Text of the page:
If you were injured in a car accident while you were working, you may be eligible for workers’ compensation benefits. However, these situations can be complicated. A variety of factors are involved in determining if you were engaged in work when the crash happened.
The experienced Harrisburg workers’ compensation lawyers at Schmidt Kramer know how to sort through these situations to determine if workers may be eligible to file a claim. You can discuss the specific circumstances surrounding your claim during a free, no-obligation consultation.
When May Offsite Injuries Be Covered?
Offsite injuries may be covered under the workers’ compensation system if driving is a condition of employment and necessary for the completion of the employee’s duties.
For example, commercial truck drivers, paramedics and delivery drivers are required to drive to complete the essential functions of their jobs. If these workers are injured in a car accident, they may be covered by the workers’ compensation system, even if their own negligence contributed to the accident.
Were You Acting on Behalf of Your Employer?
If driving is not one of the primary activities of your job, offsite injuries may be covered by the workers’ compensation system if you were acting in your employer’s interest at the time of the accident.
If you pursue benefits, you will need to establish the accident occurred while you were completing a work-related task within the course and scope of your employment.
Using a Company Car
While using a company car may sound like a situation where you were acting on behalf of your employer, Pennsylvania law does not specifically state that employees are eligible for workers’ compensation if they were driving a company car at the time of the accident.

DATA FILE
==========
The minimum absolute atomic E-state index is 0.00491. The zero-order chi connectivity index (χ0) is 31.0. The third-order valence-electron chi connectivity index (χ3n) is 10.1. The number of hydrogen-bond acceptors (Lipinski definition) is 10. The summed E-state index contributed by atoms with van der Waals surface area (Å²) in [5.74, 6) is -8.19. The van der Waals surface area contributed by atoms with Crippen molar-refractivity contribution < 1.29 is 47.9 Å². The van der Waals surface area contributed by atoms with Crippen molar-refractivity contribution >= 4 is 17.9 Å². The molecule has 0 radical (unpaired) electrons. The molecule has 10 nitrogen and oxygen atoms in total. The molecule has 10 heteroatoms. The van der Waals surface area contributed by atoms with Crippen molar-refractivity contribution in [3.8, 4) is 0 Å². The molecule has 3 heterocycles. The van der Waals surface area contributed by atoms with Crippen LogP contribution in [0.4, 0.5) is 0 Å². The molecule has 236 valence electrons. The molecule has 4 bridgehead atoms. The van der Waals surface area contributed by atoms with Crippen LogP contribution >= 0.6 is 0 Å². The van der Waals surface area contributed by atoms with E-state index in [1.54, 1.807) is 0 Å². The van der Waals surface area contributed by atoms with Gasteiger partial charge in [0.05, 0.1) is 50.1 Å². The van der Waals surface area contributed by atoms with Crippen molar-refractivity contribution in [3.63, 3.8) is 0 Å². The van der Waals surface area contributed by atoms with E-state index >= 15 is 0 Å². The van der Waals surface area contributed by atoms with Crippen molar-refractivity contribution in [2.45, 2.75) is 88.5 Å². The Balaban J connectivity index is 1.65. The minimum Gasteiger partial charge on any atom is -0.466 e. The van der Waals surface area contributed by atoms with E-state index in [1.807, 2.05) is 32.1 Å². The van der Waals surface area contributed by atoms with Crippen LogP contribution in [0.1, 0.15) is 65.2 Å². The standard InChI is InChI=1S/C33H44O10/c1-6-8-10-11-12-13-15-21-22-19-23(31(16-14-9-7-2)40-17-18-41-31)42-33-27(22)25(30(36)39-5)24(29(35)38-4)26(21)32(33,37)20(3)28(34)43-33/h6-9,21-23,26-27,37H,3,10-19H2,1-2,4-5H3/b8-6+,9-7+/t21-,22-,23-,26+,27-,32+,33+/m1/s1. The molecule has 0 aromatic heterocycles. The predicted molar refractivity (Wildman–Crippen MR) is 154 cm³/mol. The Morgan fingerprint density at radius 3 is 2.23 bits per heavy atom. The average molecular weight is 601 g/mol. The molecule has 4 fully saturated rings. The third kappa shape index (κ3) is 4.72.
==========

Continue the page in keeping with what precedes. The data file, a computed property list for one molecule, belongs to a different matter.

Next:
You still must prove the accident occurred while you were acting within the course and scope of your employment. Some examples of acting within the scope of your employment while driving a company car could include:
- Driving to a client or business meeting
- Picking up supplies
- Driving to a business office
- Making a delivery for your employer
Coming and Going Rule
Generally, car accidents that happen on your way to or from work are not covered by workers’ compensation. This is known as the “coming and going rule.”
If you originally set out to complete a work-related task for your employer but followed it up by completing a personal errand and the accident happens while completing this errand, your claim may be denied. The workers’ compensation carrier will likely argue you were no longer completing an act on behalf of your employer when the accident took place.
Other Options Besides Workers’ Compensation Benefits
If the car accident does not qualify for workers’ compensation coverage, you may have other options for getting your medical bills and other losses covered. Your employer’s or your own auto insurance may also cover these damages.
You may also be able to file a claim against the at-fault driver. However, the type of insurance you have may limit the types of damages you can pursue in a car accident lawsuit.
Learn more about full tort and limited tort insurance coverage in Pennsylvania.
Contact Schmidt Kramer to Learn More
If you were injured while driving for work, you may be eligible for workers’ compensation. However, proving you were doing something work-related may be complicated.
That is why you should consider working with a trusted attorney who knows how to thoroughly investigate a work accident and build a robust case.
The experienced attorneys at Schmidt Kramer are ready to help you recover the benefits you deserve. There is no cost to discuss your case and we do not get paid unless we recover fair compensation.
Contact us today to schedule your free, no-obligation consultation. (717) 888-8888